Customers and punters.
Easy-going vernacular terms in British English, the former too obviously commercial, the latter too flippantly so.
Another of Janet Read’s bequests to CE. Children, adults and families are all of course using conductive services and are therefore by definition ‘service-users’. This may sound an administrative-sounding term but it has the virtue of making explicit that a transaction is being conducted here, and that this transaction involves a human service.
Institutions that hire a ‘consultant’ for advice or training are inevitably ‘clients’, by connotation with the commercial world from which the concept of consultancy sprang. Their employees might be regarded as the same if working directly with the consultant. If this involves some sort of training course, presumably,then they are ‘trainees’.
Ask not what is ‘best’.
- It seems likely that usage will be determined locally, to suit local situations, practices and personalities. And why not?
- It seems unlikely that the by now vast and straggling field of Conductive Education will feel the need for a single term to describe or identify its beneficiaries.
- I do not know empirically what is the full range of common usages in English-speaking countries around the world, to cover the vast variety of conductive access and conductive practices that now exist.
- As ever, I am almost wholly unaware of nuances in other languages.
In English anyway, it is surely only a matter of time now that one or more of the words cited here becomes pejorative and consigned to that limbo of inverted commas that seems eventually to await all once well-meaning technical terms in disability and education.
In the meantime, does anyone know of any other terms already being used to those who ‘do CE’, or have any suggestions about how this might be expressed better?
What about the ‘doing words’?
If the above fairly represents the situation over nouns, what about verbs? What is the range there?
- Does one attend CE, experience it, partake, participate, undertake, or does one just do it?
- And what about conductors, do they teach, conduct, lead, or like those they work with, do they just do it?
Like Nike trainers, in both cases!
Again, suggestions, please.
Monday, 27 April 2009
There was a time when the word ‘conductive’ held two rather different connotations for me from what it does today. One was with respect to conductive hearing loss, the so very common developmental ‘dislocator’ on which I elaborated for myself my understanding of the realities of systemic developmental disorder, and found just how easy it could often be to ‘reset’ a dislocated psychosocial system. The other involved electrically conductive gel.
That was in the early seventies, when I spent a little time with the marvelous Grahame Harding at the Neuropsychology Unit of the Department of Applied Psychology, University of Aston in Birmingham, learning to ‘do EEGs’. I had gone there to explore Soviet use of EEGs to differentiate between temporary delay in development and oligophrenia, but the underlying theory proved much more interesting and drew me from the neuropsychological end of the trade to the psychosocial-intervention list. Hardly his bag but he let me hang on and even did me the privilege of getting the late Neil O’Connor as External.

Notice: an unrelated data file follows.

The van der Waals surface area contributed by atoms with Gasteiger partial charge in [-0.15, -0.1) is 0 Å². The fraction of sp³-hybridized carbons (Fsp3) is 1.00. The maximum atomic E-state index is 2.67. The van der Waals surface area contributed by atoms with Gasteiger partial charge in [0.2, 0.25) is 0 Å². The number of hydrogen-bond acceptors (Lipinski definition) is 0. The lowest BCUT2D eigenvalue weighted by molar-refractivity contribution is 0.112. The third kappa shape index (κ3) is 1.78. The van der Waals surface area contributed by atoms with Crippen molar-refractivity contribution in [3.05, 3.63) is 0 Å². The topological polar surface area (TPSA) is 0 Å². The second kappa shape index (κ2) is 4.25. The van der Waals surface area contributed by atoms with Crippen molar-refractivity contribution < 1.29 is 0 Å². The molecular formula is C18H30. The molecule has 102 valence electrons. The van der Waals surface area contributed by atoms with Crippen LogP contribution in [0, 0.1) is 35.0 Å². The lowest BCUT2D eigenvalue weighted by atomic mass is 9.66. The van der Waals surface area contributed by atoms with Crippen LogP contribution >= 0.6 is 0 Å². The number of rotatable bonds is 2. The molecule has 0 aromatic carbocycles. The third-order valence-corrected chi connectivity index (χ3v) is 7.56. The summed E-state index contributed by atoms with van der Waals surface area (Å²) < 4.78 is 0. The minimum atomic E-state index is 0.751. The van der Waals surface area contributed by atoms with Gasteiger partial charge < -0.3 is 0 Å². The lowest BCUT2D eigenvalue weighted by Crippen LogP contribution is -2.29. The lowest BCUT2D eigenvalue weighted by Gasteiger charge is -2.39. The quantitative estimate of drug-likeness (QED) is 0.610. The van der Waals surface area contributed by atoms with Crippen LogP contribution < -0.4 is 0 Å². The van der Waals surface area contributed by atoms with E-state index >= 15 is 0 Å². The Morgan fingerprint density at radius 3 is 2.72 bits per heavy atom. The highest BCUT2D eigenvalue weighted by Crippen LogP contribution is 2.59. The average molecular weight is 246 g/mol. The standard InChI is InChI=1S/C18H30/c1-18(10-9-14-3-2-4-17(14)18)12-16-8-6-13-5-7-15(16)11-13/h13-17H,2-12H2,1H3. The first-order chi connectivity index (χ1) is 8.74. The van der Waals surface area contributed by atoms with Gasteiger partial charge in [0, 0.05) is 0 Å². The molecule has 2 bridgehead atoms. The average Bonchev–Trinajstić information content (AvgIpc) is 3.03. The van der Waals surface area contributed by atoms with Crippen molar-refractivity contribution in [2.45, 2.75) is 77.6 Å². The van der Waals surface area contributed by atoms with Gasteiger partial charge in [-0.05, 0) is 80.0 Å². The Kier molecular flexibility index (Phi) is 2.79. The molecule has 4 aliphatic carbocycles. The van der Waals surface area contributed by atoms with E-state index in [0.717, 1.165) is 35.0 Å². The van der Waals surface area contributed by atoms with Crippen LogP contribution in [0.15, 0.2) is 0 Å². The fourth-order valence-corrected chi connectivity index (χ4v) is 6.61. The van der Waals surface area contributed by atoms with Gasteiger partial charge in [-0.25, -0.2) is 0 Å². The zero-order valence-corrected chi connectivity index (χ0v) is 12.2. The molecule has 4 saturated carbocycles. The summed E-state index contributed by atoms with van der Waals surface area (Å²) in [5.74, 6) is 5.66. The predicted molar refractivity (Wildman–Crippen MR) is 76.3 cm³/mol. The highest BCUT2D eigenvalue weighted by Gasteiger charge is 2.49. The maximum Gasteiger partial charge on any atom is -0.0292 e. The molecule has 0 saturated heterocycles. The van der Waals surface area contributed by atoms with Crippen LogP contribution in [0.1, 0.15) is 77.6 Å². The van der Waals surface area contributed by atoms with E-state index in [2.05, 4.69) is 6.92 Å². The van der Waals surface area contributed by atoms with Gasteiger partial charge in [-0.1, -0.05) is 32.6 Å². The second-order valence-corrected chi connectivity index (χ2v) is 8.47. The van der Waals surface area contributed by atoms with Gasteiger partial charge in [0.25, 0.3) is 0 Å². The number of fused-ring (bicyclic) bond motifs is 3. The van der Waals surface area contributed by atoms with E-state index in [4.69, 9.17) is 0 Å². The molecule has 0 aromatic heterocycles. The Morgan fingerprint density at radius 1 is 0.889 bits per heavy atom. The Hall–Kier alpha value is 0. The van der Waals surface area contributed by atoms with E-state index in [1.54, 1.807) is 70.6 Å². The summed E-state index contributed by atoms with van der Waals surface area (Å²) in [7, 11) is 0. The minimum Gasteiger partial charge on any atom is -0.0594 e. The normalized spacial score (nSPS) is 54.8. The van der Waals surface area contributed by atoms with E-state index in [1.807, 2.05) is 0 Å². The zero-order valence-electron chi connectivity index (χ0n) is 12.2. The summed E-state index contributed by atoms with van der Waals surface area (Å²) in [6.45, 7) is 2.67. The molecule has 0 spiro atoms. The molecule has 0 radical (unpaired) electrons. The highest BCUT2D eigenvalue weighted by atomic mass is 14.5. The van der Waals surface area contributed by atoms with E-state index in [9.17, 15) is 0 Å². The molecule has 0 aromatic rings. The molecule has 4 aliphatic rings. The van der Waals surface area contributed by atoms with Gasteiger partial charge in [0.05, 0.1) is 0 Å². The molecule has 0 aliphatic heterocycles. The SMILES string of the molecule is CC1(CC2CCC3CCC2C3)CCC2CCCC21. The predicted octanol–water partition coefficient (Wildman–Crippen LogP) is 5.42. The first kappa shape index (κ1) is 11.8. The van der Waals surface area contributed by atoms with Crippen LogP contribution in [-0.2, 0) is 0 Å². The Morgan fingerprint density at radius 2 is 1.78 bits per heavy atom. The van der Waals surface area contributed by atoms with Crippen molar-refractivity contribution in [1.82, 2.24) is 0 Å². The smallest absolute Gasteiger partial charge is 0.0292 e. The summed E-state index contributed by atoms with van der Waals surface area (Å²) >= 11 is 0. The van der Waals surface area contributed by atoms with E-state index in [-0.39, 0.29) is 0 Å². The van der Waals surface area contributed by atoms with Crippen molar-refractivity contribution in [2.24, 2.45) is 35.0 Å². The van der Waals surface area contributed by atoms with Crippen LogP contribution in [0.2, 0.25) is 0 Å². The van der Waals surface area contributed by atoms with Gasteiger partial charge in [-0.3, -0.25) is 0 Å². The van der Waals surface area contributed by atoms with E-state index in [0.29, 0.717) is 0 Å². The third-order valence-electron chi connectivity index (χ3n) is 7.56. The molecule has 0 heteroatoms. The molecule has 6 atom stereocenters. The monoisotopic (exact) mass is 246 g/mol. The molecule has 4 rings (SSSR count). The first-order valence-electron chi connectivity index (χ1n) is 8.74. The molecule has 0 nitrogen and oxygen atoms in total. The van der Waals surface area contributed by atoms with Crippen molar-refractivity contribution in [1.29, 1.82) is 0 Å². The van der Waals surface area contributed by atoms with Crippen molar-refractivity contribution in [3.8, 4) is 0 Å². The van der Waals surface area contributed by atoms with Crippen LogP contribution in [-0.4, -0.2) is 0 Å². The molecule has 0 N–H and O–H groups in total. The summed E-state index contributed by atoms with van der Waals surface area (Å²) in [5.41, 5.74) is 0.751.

In case you don’t know, by the way, EEGs involved having to wire up subjects to a (colossal!) computer by means of little cup-shaped electrodes glued around the skull. Electrical conductivity was ensured by there being a small hole in the centre of the cup, through which one injected a drop of eclectically conductive gel by means of a blunted hypodermic syringe.. To make doubly sure of an electrical connection, with the needle still in place in the hole, we would then gently scrape away a small area of dead skin under the gel with its blunted point.
I don’t know how far this Heath Robinson arrangement has evolved over the intervening years (the computers will be much, much smaller, and the whole business is probably a little more infection-conscious for sure!). It was all very new and exciting but, in one respect, there couldn’t have been a worse time to do it than the early seventies.
In the early seventies, we had serious hair. Especially the blokes.
In those hirsute times we never envisaged a future when fashion would lead many, many men (all ages, all classes), and even a quite a few women, to shave their skulls. A hideous prospect in the Age of Aquarius, but an electroencephalographer’s dream of heaven!
There was a lot that one would not have envisaged then!
Now anyone can do something even more marvelous, with no Heath Robinson rig-up, no massive computer that fills a room, no tangles of wires like an Indian electrical substation, no mountains of paper print-out bearing with yards and yards and yards of squiggles, above all, no fiddling at the roots of people’s hair.
Just a small pad on the forehead and a ping-pong ball in a transparent tube. Magic.
Before you read on, click across to an article from yesterday morning’s Washington Post, and marvel.
Amazing science! Well, amazing technology, anyway